The route follows the crack on the left of the left wall of the buttress into the large niche, and then through the overhanging layback crack above.
2. Tombstone 9m VS 4b NO STARS
Starting halfway along the wall, traverse the obvious handrail rightwards to meet Rememberance halfway up the arête. Continue to the top. A nasty landing, without any real gear.
3. Remembrance 9m S 4b 2 STARS
A fine and worthwhile route. Climb the easy-angled front face of the buttress, starting from the left side of the arête.
4. Dougie the Wondercat 9m E1 5b 1 STAR
Start on the buttress to the right. Follow the line of holds left of the left arête, from a hard but eliminate right hand start to a long, insecure reach for a flake.
Cracks not yet cleaned.
6. Kamikaze Lichen 9m VS 4b 1 STAR
Down and to the right, the crag sports a large face, with three cracks running up it, and a large raven’s nest in the centre. The left arête of the face is reasonably easy, though lichenous. Another bad route to fall off.
The right-hand arête.
8. Bunker Mentality 9m E1 5c 2 STARS
Another quality route. Start on the slab left of centre with some thin moves, and continue direct. The crux is at the bottom, but as usual there is a nasty drop off the landing.
9. Stopgap 8m VS 4b NO STARS
A poor route up the short wall and arête left of Speed Trap.
10. Speed Trap 8m E3 5a NO STARS
This takes the right side of the sidewall, past a hollow perched flake.

Trad routes on Garn Fawr. For a clean version of the photo click HERE.
Garn Fawr's Upper Tier from the south. The face is more broken and offers fewer oppertunities for routes


Carnsefyll (Standing Stone) is a compact protuberance of rock on the north eastern side of the hill which can be seen clearly from both Carn Enoch and Garn Fawr. It can be approached from either of these points, or by parking slightly lower down the road near Cryg Las and traversing in from the east. The problems are similar to those on its bigger neighbours, but there are fewer of them.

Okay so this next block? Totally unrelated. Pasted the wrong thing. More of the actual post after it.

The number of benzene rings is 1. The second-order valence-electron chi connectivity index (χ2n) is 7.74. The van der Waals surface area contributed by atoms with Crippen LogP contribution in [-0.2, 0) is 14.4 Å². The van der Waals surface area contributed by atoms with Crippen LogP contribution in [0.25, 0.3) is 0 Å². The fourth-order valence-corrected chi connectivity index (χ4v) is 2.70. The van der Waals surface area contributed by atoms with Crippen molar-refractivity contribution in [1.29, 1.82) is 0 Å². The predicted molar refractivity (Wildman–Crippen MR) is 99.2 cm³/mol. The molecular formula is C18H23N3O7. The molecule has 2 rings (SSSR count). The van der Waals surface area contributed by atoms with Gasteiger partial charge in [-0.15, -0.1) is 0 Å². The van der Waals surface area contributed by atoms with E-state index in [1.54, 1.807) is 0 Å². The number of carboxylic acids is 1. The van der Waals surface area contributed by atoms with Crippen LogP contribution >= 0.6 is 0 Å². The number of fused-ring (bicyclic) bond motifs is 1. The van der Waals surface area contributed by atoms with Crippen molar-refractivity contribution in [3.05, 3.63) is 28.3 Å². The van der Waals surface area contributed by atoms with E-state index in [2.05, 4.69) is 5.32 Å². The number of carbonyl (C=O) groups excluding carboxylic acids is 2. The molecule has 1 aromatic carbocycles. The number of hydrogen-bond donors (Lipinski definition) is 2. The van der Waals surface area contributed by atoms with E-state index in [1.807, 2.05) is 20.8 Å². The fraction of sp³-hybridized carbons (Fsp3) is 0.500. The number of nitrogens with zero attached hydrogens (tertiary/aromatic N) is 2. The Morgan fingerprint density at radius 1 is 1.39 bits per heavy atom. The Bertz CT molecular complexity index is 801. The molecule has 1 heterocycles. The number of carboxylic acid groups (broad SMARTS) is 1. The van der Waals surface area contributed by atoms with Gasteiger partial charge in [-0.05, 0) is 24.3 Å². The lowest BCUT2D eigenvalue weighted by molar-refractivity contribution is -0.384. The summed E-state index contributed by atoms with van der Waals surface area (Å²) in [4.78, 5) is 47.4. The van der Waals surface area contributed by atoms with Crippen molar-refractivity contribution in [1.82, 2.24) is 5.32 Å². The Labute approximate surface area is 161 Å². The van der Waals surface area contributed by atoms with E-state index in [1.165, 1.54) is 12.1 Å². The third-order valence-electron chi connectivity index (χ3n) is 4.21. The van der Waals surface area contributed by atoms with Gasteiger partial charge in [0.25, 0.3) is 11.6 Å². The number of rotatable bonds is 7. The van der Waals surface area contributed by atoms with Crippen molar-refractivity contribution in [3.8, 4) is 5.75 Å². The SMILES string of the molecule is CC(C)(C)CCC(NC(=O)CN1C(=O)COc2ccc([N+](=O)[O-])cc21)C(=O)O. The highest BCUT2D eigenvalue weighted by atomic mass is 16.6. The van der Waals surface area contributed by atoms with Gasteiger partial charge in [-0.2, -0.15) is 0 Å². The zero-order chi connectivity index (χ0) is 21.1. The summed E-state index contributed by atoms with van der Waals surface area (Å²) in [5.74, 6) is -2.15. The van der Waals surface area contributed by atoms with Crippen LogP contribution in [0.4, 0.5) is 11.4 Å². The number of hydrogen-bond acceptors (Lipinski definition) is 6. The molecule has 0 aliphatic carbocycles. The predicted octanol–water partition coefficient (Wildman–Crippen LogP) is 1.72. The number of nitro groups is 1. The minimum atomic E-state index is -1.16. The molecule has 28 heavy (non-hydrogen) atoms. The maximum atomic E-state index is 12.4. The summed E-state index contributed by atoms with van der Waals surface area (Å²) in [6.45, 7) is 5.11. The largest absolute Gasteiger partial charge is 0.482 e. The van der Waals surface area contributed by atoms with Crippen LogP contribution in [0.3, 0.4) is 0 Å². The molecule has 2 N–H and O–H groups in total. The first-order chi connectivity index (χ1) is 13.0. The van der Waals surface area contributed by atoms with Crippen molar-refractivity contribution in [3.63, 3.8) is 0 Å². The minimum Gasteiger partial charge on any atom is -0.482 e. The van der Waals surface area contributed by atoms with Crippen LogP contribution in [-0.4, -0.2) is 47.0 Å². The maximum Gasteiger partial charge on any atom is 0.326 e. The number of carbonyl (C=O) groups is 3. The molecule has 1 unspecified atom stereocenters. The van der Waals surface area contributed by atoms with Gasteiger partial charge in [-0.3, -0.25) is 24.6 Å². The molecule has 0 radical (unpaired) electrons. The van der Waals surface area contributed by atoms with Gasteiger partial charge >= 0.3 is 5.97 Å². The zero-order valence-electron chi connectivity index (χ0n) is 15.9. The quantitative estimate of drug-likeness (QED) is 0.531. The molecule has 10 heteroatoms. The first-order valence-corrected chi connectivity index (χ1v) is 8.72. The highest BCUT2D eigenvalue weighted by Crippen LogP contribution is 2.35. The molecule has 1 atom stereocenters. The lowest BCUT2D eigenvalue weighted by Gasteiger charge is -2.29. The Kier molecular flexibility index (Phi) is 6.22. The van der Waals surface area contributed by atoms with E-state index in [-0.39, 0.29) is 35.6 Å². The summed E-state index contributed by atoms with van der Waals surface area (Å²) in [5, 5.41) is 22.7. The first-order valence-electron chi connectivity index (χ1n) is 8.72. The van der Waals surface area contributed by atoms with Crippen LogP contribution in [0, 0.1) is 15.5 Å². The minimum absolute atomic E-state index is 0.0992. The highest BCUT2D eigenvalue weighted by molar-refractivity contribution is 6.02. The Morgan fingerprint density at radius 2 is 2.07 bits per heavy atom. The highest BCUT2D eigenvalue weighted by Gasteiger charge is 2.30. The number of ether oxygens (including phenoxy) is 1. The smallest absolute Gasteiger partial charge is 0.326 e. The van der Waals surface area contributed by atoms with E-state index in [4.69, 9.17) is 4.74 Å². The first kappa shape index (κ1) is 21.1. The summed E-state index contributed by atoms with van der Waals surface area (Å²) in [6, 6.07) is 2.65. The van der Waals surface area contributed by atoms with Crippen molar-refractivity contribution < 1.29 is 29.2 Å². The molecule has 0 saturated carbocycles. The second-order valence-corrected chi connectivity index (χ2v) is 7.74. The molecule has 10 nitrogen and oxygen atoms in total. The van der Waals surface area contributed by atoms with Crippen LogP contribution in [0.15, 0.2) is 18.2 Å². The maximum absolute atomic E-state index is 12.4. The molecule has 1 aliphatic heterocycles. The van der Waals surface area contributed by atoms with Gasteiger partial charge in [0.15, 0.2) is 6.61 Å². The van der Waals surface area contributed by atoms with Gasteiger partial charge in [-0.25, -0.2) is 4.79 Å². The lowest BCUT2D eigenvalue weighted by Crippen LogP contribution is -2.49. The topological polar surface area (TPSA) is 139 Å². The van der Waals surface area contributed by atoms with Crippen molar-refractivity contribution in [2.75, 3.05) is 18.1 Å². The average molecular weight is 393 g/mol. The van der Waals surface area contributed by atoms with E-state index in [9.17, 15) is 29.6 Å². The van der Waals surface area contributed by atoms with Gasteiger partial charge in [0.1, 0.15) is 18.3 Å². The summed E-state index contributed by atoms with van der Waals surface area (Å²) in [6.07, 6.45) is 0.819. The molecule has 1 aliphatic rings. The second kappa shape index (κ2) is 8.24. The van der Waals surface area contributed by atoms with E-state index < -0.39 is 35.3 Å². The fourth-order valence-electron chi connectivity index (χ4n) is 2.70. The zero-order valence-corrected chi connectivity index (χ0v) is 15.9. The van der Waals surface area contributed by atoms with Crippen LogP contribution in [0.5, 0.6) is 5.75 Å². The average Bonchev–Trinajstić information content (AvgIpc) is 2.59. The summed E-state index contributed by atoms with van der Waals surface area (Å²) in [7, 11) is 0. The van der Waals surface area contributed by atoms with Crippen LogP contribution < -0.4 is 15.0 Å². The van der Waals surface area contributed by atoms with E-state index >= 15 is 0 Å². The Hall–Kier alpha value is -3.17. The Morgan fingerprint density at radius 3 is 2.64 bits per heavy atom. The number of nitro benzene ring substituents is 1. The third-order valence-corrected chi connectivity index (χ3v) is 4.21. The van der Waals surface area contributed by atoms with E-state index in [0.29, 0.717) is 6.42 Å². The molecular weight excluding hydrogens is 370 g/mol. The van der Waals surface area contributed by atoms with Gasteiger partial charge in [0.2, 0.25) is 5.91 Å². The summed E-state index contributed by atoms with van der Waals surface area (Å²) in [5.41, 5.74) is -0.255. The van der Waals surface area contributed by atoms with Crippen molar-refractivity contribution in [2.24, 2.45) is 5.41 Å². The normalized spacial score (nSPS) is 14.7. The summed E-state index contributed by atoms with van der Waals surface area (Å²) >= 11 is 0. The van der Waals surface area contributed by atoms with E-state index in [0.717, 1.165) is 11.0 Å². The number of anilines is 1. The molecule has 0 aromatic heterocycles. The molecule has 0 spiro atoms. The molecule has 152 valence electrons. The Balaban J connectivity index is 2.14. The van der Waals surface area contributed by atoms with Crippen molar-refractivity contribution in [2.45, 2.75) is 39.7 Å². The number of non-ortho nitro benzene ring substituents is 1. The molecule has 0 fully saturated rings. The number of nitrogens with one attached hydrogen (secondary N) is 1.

Problem 1 VB (2a) NO STARS
The slabby face overlooking the sea is a breeze.
Problem 2 V0- NO STARS
Around to the east a crack just left of the obvious roof can be taken direct.
Problem 3 V2 (6a) NO STARS
Climb the triangular roof over a spike.

Carnsefyll from the north

Elephant’s Arse Boulders

These intriguingly named boulders are located a just to the south of Carn Enoch, and should come into view after a short walk from any direction, although if visibility is poor, they may be difficult to locate precisely. The boulders are easy to recognise: one has the appearance of a large tooth, while to its west is a spherical boulder resting on a flat slab; both are only about 3 metres in height. The North East Arête of the tooth has a good problem at V0+ (5c); while the spherical boulder has some excellent hanging start problems on slopers, and the top is the eponymous Elephant’s Arse problem, which at V2 (6a) is particularly good if the one poor hold is ignored.